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Property tax bills going in the mail today
People are getting more than candy and roses today. Property tax bills for 2014 went in the mail Feb. 14 to King County residents and should arrive at taxpayer mailing addresses shortly thereafter.
Total property valuations are approaching pre-recession levels at $340.6 billion, (2008 total property value was $341 billion) up 7.6 percent overall from 2013 ($314.7 billion).
“Property values for King County have continued to show signs of strengthening as we emerge from the Great Recession,” said King County Assessor Lloyd Hara. “Of the 86 residential geographic areas in King County designated by the Department of Assessments, we saw a residential valuation decrease only in 10 areas for the 2013 assessment year.”
Commercial real estate valuations also have reflected this upward trend. The overall valuation for commercial property in King County has increased from $110.1 billion in 2013 to $120.3 billion in 2014.
In some parts of King County, up to 50 percent of 2014 property taxes might be voter-approved tax measures, county officials said. In the majority of cases, an increase in property taxes is due to voter-approved property tax measures. These are typically school, fire, or other levies or bonds. People can find out their tax levy rate and more property related information by visiting eReal Property Search on the King County Assessor’s website at www.kingcounty.gov/assessor.
For 2014, property taxes in King County have increased 5.64 percent overall, from $3.72 billion to $3.93 billion. However, a person's property tax increase will vary depending on where the property is located and what voter-approved levies were passed.
Countywide, voters approved a six-year temporary lid lift for the renewal of the Parks levy at a rate of $0.18 cents per $1,000 of all taxable assessed value that would generate $63 million in revenue, and a six-year renewal of the Emergency Medical services (EMS) levy at a rate of $0.335 cents or less per $1,000 of all taxable assessed value.
Some property owners who are seeing property values decline, but property taxes increase may be wondering why that is.
Washington state operates under a revenue or “budget-based” property tax system in which taxing districts, such as counties, cities, ports, and fire, library, and school districts submit their annual adopted budgets or revenue requests to the assessor. The assessor then determines the taxing rate that is necessary to generate enough revenue to meet the adopted budgets.
The tax rates are based on the value of residential, commercial, and personal property in each county, which is established by the assessors. Washington voters in 2001 initially approved Initiative 747, which imposed a 1 percent cap on revenue per year unless voters approve additional levies and bonds.
State and local schools receive 53.8 percent of property tax revenue collected in King County. Cities and other local governments, such as fire districts and hospital districts, receive about 26 percent of the property tax collection (there are 161 local taxing districts in King County). King County government receives approximately 17.8 percent, and the Port of Seattle receives just under 2 percent of the property tax.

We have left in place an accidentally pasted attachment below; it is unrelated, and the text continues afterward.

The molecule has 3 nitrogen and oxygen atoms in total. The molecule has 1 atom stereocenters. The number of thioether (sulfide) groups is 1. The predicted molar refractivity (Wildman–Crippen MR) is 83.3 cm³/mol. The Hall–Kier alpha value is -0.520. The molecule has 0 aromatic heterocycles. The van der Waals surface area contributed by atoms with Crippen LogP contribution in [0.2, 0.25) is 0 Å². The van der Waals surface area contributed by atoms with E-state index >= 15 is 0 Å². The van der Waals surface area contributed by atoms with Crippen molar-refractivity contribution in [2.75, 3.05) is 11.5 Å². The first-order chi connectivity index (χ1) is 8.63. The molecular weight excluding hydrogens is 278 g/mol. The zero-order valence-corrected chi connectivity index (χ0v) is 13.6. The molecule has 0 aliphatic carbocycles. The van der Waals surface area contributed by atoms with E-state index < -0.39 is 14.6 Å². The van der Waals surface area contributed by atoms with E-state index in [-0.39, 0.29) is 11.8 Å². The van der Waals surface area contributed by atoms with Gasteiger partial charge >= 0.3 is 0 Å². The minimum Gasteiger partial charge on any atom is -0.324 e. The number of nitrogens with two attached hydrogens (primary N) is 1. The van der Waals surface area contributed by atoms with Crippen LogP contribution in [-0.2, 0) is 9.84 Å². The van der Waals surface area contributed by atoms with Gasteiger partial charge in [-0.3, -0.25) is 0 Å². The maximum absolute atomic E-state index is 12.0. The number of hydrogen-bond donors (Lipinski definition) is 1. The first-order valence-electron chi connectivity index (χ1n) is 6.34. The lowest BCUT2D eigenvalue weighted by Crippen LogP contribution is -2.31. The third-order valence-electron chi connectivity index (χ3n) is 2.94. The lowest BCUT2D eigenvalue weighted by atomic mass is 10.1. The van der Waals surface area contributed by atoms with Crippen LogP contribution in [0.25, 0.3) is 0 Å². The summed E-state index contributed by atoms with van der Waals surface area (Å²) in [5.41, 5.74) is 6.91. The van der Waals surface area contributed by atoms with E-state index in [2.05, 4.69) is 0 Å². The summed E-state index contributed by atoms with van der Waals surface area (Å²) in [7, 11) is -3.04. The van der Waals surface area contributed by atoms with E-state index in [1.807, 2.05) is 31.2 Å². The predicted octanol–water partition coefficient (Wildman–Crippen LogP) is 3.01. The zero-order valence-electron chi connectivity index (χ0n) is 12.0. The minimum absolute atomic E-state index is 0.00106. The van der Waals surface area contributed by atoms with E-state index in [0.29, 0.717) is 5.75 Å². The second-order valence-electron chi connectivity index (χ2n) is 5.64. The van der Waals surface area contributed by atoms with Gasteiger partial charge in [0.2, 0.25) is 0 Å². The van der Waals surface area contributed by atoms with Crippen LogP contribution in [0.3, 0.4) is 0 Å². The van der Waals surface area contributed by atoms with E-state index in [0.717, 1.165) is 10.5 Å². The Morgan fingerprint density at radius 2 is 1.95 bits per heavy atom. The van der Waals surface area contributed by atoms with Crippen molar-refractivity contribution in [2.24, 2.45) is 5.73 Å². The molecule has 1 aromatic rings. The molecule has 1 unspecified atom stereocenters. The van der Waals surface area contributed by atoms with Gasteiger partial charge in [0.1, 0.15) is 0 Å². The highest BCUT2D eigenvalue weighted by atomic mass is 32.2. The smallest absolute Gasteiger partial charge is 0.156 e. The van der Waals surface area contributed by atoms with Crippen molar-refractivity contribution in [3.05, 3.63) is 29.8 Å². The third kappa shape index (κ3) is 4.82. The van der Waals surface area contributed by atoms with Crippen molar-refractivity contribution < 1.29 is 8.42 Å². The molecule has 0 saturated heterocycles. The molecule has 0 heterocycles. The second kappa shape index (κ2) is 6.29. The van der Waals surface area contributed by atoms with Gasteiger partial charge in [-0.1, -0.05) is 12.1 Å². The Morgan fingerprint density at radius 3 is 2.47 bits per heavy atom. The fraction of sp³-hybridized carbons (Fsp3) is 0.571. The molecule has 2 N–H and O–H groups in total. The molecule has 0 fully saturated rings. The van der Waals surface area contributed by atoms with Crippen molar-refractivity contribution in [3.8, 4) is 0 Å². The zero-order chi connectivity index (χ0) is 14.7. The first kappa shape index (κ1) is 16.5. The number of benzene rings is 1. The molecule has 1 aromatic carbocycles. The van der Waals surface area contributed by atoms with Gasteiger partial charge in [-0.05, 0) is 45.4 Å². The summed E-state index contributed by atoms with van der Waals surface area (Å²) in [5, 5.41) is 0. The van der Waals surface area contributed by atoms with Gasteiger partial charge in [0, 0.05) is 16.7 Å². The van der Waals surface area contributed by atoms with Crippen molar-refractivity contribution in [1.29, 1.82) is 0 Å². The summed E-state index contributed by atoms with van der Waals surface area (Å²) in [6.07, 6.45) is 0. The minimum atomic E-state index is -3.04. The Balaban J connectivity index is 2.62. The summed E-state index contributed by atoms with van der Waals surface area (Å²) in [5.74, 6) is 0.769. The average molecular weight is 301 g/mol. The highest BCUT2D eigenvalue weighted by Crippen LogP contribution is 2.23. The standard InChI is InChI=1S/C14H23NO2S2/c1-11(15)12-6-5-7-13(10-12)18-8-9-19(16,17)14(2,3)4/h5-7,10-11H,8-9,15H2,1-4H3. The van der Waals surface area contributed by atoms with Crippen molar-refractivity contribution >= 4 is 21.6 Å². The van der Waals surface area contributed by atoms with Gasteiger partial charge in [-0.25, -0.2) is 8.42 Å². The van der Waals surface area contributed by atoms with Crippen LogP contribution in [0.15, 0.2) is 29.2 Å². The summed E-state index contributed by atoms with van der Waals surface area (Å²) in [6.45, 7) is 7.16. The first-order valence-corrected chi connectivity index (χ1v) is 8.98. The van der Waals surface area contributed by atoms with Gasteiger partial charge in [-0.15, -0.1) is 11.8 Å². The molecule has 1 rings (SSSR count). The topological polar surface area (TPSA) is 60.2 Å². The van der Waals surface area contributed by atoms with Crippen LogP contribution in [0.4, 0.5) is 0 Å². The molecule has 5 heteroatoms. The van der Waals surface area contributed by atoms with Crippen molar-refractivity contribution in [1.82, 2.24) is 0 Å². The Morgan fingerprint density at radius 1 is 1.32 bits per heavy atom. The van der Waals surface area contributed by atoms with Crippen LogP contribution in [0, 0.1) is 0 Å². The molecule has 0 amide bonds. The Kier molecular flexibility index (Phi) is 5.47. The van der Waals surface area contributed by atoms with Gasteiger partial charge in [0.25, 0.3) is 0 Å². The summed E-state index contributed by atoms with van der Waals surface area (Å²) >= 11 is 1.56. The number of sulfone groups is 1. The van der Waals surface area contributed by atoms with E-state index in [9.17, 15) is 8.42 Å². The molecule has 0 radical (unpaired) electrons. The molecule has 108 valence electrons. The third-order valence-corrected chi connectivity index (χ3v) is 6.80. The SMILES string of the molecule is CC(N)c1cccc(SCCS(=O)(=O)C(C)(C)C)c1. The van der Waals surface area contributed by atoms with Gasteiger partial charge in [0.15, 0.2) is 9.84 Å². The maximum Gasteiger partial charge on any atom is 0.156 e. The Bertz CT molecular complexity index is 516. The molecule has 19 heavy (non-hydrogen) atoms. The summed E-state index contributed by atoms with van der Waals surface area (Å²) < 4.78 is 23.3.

Property taxes for 2014 are levied against assessed property valuations established the previous year. For example, the property tax bill for 2014 is based on values that were established as of January 1, 2013 (July 31, 2013 for remodels and new construction). Property values for 2014 are being established by King County Assessor’s Office appraisers right now and throughout this year, and will be used for the 2015 property tax bills.
“Our goal is always to make sure our property valuations are accurate, fair, and equitable, so that each property owner pays only their fair share of property taxes – no more nor no less than they are required to by law,” Hara said. The assessor or his staff members are available for community meetings.
In King County, Treasury Operations, not the assessor, collects the property taxes on behalf of the state, cities, and taxing districts, and then distributes the revenue to the correct government. Homeowners who do not pay their property taxes through a mortgage lender can pay online at www.kingcounty.gov/propertytax. Residents also can pay using check, cash, or by credit card (convenience fee added) in person at King County Treasury Operations, 500 Fourth Ave., Suite 600, Seattle, Wash.
Payments by check may only be made in person at any of the six King County Community Service Centers located throughout the county. For a listing of Community Service Centers and their business hours and contact information, visit www.kingcounty.gov/CSC. To avoid interest and penalties, first half property taxes must be paid or postmarked by April 30, 2014. Second half property taxes must be paid or postmarked by Oct. 31, 2014.
Property tax relief programs in King County include:
- Senior & Disability Exemptions: 206-296-3920
- Current use reduction for farm and agriculture or forest land: 206-263-2374
- Current use reduction for open space or timber: 206-205-5170
- Remodeling/home improvement exemption: 206-263-2338
- Destroyed property reduction: 206-263-2332
- Deferral of taxes: 206-296-3920
For property tax questions, call King County Treasury at 206-296-0923. For assistance with tax matters, contact the King County Tax Advisor at 206-477-1060. The number for the King County Assessor is 206-296-7300 or visit www.kingcounty.gov/assessor.